Inflated

Immune System


Croup

Croup is an acute viral infection that is the most common cause of upper airway obstruction in children between 6 months to 6 years of age; affected patients typically manifest a low-grade fever, barking cough, inspiratory stridor, and refusal to lie down.


Croup is a clinical diagnosis; in most patients, the key alternative diagnosis is epiglottis. However, croup tends to have a more gradual onset, with patients rarely displaying drooling or dysphagia; conversely, a barking cough is not seen in epiglottitis.

Epiglottitis: diagnosis

Laryngoscopy is the technique of choice to diagnose suspected epiglottitis; this is also useful in determining the need for an airway intervention (e.g., intubation, cricothyroidotomy or tracheotomy).


As the procedure may set off acute upper airway obstruction, it should always be performed in the operating theatre, under general anesthesia, and with staff and equipment prepared for emergency intervention.

Epiglottitis: securing the airway

Once epiglottitis has been diagnosed, the immediate priority is to secure the airway - especially if features of respiratory distress are present.


Features of respiratory distress include stridor, a muffled voice, a rapidly worsening clinical course, and severe swelling of the epiglottis, arytenoids, and aryepiglottic folds upon laryngoscopic visualization.

Epiglottitis: empirical antibiotic therapy

Most cases of epiglottitis are due to Haemophilus influenzae (Hib) type B and type A streptococcus. Intravenous third-generation cephalosporins (e.g., ceftriaxone) are the empirical antibiotics of choice.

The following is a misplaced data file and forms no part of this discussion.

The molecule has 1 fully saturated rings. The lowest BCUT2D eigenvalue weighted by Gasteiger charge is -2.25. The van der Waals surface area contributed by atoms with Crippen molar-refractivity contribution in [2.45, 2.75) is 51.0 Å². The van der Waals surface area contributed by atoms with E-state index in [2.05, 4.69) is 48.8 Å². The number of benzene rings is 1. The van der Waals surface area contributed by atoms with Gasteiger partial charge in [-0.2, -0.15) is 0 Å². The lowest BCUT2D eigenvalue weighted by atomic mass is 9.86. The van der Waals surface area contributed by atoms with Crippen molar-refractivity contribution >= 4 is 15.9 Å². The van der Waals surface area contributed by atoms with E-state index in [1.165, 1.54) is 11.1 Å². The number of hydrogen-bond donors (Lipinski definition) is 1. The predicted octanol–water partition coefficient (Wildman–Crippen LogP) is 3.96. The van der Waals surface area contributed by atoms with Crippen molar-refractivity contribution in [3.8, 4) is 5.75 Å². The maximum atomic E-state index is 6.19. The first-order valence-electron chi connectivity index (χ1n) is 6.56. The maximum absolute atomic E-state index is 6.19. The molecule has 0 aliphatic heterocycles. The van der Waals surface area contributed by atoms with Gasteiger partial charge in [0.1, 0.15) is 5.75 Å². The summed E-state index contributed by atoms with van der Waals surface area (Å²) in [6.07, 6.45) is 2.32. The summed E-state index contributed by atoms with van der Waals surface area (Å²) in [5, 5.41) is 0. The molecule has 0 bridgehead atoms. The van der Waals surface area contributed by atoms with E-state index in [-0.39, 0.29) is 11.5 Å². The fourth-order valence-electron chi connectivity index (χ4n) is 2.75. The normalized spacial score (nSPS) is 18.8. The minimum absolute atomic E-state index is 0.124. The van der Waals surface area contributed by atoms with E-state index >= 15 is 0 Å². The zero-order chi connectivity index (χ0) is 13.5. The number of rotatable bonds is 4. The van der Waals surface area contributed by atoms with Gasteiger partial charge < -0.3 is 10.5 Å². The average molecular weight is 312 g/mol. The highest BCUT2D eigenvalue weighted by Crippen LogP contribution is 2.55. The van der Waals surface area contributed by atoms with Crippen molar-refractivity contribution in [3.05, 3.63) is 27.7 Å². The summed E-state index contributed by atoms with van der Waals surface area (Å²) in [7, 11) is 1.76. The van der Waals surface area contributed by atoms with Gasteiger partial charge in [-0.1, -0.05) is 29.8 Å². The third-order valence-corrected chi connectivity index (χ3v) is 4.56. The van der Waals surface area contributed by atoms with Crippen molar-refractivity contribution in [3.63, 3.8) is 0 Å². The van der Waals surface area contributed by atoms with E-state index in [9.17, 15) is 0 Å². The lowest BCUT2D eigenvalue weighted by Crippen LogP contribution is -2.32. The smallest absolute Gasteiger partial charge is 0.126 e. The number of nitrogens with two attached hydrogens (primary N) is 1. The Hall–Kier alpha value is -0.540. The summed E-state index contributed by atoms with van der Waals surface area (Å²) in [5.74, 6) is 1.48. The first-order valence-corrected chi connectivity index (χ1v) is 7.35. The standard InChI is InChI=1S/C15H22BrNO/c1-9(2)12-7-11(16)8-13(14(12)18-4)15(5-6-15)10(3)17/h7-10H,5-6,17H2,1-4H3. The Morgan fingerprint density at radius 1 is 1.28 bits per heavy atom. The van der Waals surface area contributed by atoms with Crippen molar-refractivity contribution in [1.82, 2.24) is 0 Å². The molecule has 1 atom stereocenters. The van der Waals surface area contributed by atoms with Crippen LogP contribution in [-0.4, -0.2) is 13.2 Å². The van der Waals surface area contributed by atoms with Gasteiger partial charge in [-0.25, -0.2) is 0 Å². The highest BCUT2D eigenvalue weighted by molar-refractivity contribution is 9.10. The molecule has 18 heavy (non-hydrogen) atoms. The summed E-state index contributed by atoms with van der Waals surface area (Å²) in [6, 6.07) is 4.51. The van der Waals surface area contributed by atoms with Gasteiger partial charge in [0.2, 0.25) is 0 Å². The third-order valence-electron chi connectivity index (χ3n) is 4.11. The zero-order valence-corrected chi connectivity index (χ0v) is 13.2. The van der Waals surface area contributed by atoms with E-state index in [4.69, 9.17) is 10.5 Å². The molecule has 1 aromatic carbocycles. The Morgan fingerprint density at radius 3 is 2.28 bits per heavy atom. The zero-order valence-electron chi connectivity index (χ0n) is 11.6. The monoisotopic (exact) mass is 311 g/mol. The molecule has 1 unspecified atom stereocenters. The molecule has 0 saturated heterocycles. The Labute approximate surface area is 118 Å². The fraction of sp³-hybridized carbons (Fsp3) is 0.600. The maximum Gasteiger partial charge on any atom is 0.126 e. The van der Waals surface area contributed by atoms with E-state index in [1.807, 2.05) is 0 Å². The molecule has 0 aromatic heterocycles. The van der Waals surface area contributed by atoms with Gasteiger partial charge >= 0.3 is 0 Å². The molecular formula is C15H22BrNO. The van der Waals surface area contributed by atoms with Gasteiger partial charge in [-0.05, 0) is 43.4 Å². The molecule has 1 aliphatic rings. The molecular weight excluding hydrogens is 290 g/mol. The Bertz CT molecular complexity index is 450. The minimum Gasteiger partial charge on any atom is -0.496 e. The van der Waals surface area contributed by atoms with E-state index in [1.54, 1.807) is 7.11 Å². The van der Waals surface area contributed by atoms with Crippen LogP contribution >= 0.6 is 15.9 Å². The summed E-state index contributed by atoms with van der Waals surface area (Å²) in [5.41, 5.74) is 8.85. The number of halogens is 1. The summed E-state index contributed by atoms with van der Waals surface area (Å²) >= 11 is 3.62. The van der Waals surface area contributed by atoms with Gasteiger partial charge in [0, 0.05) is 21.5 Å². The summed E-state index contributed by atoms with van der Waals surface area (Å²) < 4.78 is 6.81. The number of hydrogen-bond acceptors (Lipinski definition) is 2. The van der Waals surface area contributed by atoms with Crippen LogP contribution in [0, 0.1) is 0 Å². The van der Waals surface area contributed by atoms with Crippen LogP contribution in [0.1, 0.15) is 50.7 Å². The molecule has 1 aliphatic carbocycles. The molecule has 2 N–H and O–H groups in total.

Epiglottitis due to MRSA

Methicillin-resistant Staphylococcus aureus (MRSA) is an uncommon cause of epiglottitis. However, where this occurs, the classical empiric antibiotic regimen is ineffective, and vancomycin should be commenced instead.

MRSA: preventing spread

As MRSA is a drug-resistant pathogen, it is essential to adopt measures to prevent its spread.


This includes isolation of the patient, using disposable equipment where possible, frequent environmental cleaning and disinfection, proper hand cleansing, and the use of protective measures such as face masks, gloves, and gowns

MRSA: prophylaxis

Methicillin-resistant Staphylococcus aureus (MRSA) can be transmitted to the household contacts of infected individuals, especially if they had a respiratory infection. However, current guidelines do not recommend the screening of these contacts or the use of prophylactic antibiotics.


An exception to the above rule is if the patient falls into one or more specific categories (e.g., being on hemodialysis or if they are to undergo surgery in the near future).

References

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  7. MOLLEMA FP, RICHARDUS JH, BEHRENDT M, VAESSEN N, LODDER W, HENDRIKS W, VERBRUGH HA, VOS MC. Transmission of Methicillin-Resistant Staphylococcus aureus to Household Contacts J Clin Microbiol [online] 2009 Nov 18, 48(1):202-207 [viewed 30 May 2019] Available from: http://www.ncbi.nlm.nih.gov/pmc/articles/PMC2812253
  8. MCEWAN J, GIRIDHARAN W, CLARKE RW, SHEARS P. Paediatric acute epiglottitis: not a disappearing entity. Int J Pediatr Otorhinolaryngol [online] 2003 Apr, 67(4):317-21 [viewed 30 May 2019] Available from: http://www.ncbi.nlm.nih.gov/pubmed/12663101
  9. DAVIES IAN, JENKINS IAN. Paediatric airway infections. BJA Education [online] 2017 October, 17(10):341-345 [viewed 30 May 2019] Available from: doi:10.1093/bjaed/mkx006
  10. LICHTOR JL, ROCHE RODRIGUEZ M, AARONSON NL, SPOCK T, GOODMAN TR, BAUM ED. Epiglottitis: It Hasn't Gone Away. Anesthesiology [online] 2016 Jun, 124(6):1404-7 [viewed 30 May 2019] Available from: http://www.ncbi.nlm.nih.gov/pubmed/27031010